Controversial bills to loosen rules on vaccine requirements in daycares and foster homes were voted down Thursday in the Montana House.
Supporters say Montana’s religious exemption for vaccines should be expanded.
Religious opt-outs are currently allowed under state health department rules for K-12 schools, but not in daycare settings or in foster care homes.
On the House floor Thursday, Missoula Democrat Connie Keogh said it’s the state’s responsibility make sure children in foster care are protected.
"Vaccines, as we’ve heard already, help protect this already vulnerable population from serious diseases," Keogh said.
Debate in the House chamber was heated as lawmakers argued over the safety of vaccines and the authority of the state to require immunization.
The House also voted down a bill which could have made it easier for people to receive medical exemptions for vaccination.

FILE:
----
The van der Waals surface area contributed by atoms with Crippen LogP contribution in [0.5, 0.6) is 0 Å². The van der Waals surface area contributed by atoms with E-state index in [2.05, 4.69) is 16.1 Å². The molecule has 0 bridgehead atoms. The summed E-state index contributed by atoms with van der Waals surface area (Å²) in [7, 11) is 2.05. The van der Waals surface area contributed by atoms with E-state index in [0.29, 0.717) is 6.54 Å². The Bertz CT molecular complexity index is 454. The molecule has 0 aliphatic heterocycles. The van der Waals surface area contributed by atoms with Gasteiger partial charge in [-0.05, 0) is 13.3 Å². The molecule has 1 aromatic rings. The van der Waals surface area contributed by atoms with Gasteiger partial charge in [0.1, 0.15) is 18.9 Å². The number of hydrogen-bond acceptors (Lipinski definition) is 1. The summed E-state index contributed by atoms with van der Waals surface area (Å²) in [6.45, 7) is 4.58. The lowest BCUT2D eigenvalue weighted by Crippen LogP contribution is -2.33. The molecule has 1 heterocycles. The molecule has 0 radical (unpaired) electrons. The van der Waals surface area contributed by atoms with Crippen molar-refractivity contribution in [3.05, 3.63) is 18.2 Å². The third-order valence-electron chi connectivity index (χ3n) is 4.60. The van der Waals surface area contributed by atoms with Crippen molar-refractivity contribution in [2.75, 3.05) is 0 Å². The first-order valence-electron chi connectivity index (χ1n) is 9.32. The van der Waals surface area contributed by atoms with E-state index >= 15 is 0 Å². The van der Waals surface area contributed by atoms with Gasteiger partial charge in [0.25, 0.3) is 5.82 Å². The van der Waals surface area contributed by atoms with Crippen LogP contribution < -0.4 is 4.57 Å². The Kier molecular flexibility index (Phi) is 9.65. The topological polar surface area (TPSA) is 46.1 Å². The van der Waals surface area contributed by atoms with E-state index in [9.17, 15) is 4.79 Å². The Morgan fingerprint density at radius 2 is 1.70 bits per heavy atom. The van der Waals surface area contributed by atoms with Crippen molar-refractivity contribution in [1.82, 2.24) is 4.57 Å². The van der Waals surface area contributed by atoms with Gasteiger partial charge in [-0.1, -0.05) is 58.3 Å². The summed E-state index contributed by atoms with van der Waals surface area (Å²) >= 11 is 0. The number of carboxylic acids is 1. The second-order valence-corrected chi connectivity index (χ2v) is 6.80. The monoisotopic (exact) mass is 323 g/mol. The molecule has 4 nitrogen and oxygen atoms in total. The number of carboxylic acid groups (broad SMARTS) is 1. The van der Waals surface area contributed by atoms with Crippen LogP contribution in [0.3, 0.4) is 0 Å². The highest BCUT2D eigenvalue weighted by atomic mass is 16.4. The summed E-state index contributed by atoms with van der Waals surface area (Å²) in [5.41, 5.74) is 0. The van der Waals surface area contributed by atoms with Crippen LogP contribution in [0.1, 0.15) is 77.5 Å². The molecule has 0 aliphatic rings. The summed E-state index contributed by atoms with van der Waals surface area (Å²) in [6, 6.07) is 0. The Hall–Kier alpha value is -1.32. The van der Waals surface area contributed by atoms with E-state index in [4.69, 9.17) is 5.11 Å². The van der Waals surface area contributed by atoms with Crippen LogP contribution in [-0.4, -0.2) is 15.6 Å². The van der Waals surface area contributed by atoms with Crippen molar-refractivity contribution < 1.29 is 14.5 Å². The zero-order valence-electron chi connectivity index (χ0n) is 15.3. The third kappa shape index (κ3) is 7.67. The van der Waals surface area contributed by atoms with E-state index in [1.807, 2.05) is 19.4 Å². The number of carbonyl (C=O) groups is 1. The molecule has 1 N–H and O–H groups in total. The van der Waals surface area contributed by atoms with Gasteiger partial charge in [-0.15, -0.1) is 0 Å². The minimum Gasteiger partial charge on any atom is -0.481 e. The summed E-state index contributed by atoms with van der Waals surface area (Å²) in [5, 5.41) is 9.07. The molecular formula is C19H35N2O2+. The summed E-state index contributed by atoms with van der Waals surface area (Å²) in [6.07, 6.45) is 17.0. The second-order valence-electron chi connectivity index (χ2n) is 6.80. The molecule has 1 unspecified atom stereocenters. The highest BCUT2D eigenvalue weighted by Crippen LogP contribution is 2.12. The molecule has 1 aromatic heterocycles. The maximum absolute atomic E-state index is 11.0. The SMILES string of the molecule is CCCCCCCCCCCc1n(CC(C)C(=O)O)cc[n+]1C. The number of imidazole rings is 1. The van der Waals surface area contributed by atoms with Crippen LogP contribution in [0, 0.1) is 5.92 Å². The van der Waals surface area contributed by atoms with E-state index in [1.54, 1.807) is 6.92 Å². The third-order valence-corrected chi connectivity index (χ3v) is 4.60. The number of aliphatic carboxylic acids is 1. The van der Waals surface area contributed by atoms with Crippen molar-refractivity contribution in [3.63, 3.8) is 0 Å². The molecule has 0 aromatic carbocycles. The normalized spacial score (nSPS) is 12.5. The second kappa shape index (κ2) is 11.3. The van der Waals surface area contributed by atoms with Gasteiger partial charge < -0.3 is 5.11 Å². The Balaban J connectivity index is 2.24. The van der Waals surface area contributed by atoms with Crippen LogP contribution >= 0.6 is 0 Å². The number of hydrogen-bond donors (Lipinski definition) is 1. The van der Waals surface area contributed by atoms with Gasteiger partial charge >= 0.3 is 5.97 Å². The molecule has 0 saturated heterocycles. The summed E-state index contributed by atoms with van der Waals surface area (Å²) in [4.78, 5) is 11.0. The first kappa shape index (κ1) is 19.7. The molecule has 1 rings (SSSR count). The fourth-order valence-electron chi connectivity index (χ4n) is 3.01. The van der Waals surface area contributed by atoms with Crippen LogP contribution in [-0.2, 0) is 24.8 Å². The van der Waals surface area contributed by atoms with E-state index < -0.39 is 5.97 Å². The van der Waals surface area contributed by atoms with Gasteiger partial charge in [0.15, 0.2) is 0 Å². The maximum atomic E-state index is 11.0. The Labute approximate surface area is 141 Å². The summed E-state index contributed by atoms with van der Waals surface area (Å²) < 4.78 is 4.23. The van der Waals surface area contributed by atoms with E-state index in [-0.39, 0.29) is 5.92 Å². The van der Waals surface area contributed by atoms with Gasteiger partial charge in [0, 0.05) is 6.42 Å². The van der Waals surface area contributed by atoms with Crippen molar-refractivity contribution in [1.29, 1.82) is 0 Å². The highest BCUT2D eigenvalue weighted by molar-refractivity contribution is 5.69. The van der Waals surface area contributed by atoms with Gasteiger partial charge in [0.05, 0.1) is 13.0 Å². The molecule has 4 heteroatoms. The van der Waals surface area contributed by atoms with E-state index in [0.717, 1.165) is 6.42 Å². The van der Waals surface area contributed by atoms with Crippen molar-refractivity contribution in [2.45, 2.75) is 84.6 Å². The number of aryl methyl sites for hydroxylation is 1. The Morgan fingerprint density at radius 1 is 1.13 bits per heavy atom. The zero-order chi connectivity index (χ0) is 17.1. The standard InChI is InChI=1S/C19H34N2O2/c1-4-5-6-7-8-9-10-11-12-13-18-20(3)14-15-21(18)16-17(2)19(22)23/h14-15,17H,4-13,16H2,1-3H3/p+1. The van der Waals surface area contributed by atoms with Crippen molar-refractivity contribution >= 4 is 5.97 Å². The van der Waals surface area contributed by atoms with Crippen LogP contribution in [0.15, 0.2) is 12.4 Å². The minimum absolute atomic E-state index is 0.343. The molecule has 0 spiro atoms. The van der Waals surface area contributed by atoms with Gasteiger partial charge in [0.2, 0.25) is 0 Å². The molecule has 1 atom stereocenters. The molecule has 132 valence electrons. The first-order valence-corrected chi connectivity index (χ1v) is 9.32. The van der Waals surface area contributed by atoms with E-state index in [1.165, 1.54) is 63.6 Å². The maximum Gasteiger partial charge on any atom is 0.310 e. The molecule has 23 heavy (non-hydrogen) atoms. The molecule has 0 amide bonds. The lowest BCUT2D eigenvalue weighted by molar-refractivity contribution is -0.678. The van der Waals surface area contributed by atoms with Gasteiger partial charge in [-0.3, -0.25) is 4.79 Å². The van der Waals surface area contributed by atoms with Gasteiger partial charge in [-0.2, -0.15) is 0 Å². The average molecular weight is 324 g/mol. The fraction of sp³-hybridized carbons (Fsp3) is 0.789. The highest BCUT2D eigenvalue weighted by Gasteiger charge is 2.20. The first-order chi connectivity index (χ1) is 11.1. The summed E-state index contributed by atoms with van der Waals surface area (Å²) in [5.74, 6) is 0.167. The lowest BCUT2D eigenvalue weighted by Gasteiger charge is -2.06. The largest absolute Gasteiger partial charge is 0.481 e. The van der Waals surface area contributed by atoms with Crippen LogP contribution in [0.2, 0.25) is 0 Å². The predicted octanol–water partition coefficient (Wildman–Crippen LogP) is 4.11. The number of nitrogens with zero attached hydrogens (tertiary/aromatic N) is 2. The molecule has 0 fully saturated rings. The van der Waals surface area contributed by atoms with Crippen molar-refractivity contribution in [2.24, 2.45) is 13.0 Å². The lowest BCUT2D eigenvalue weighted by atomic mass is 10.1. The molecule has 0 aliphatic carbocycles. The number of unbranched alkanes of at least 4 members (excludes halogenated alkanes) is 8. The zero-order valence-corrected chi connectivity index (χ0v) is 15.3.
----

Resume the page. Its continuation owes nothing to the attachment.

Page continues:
According to the federal Centers for Disease Control and Prevention, vaccination is very effective and vaccines are tested to ensure that they are safe.
On Thursday, health officials in Washington state identified four new measles cases linked to an ongoing outbreak there and in Oregon that has sickened at least 75 people. Most are unvaccinated children under age 10.
According to an analysis of Montana’s immunization requirements in schools last year, 3.3 percent of students receive religious exemptions from vaccines and 0.4 percent receive medical exemptions.